Schmidt v. Walmart, No. WC21-6437 (W.C.C.A. May 16, 2022)
The employer and insurer appealed the workers’ compensation decision that the Employee suffered a Gillette injury on October 27, 2015, that she provided proper notice, and that she did not withdraw from the labor market. The employee suffered from chronic left knee pain that required surgical intervention twelve years before her employment began with employer. She maintained that she was symptom-free and working without restrictions.
In 2005, she began a full-time job with the employer in which she worked a variety of roles. One year later, she sought medical care for her left knee pain. She did not claim a specific work injury, but was provided restrictions. Then in 2011, she reported that she was constantly aggravating her knee at work. Her healthcare provider diagnosed pre-patellar bursitis. From September 2011 and May 2015, the employee did not seek medical treatment for her left knee condition.
However, in May 2015, she began experiencing constant left knee pain. The employee was referred to Dr. Ghose who diagnosed her with left knee arthritis and recommended a total knee arthroplasty. Dr. Ghose stated that the employee’s condition was not due to an injury. The total knee arthroplasty took place on October 27, 2015. Dr. Ghose reiterated that the employee’s left knee condition was not the result of an injury and was not work-related in November 2015.
The employee returned to her cashier position, but the conservative treatment had failed. A revision surgery was performed on January 16, 2019, but the employee found it difficult to work when she resumed her duties with the employer. She sought legal counsel in March 2019 who sent the employer notice of the employee’s work-related Gillette-type injury. She resigned her position in August 2019 and began working part-time as a school bus driver in September 2019. Then in January 2020, the Social Security Administration awarded her disability benefits retroactively beginning June 2018. In March 2020, the employee resigned from the bus company because of COVID-19.
After filing a claim petition alleging entitlement to various benefits, the employee was examined by Dr. Wicklund who opined her condition was not work related, but due to preexisting osteoarthritis. The employee’s medical provider, Dr. Heller, opined that the employee had preexisting osteoarthritis, which had been accelerated by her work for the employer. A QRC from the Vocational Rehabilitation Unit concluded that the employee could not return to work with the employer and was permanently precluded from engaging in the employee’s usual and customary occupation.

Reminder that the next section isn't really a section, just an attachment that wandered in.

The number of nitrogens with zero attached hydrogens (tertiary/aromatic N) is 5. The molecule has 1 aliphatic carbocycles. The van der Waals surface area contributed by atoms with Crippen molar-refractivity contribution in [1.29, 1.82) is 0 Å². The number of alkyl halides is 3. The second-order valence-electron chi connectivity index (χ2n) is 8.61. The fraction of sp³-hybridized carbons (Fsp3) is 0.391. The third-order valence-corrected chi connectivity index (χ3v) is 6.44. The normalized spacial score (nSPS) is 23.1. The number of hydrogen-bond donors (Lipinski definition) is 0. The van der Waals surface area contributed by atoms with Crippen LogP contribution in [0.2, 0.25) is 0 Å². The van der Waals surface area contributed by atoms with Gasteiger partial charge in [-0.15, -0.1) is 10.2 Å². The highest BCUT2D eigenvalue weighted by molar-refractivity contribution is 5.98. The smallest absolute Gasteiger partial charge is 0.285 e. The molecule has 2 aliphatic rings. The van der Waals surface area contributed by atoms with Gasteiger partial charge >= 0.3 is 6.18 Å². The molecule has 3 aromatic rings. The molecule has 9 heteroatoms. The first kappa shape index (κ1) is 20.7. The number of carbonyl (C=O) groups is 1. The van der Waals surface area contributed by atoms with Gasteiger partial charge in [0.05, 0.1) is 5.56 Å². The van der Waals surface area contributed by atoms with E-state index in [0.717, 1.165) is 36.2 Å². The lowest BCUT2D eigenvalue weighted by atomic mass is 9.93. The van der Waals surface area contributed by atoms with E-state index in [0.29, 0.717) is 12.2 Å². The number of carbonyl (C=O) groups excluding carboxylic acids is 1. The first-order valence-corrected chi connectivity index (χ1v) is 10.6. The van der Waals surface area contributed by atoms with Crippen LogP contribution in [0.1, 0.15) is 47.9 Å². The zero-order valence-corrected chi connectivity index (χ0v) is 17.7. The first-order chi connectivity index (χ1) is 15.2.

At hearing, the workers’ compensation judge found that the employee suffered a Gillette injury on October 27, 2015, that she provided proper notice, and that she did not withdraw from the labor market. The employer and insurer appealed.
On appeal, the employer and insurer first argued that the employee knew her work activities were causing left knee symptoms in September 2011, which is the date that triggered the statutory obligation to give notice. They also argued that by giving notice to the employer around March 2019, the claim was barred. The court disagreed and noted it was reasonable to conclude that the Gillette injury culminated around the time her work activities caused her to be disabled from work during surgery and recovery. Moreover, the court reasoned that notice was properly given in March 2019 because the employee continued to be unaware that repetitive minute trauma culminating in an injury could be a compensable work-related injury until she sought legal counsel. To further this stance, the court pointed to Dr. Ghose’s medical note, which specifically noted the left knee condition was not a work injury. Lastly, the court found that the employee did not withdraw from the labor market by leaving her job with the employer because she immediately began working at the bus company.
Takeaway: That even though an employee seeks medical care for symptoms he/she relates to work, he/she may not have sufficient knowledge to understand the compensability of a claim, which triggers the statutory notice obligation, when her medical providers do not find a causal connection between work and the injury.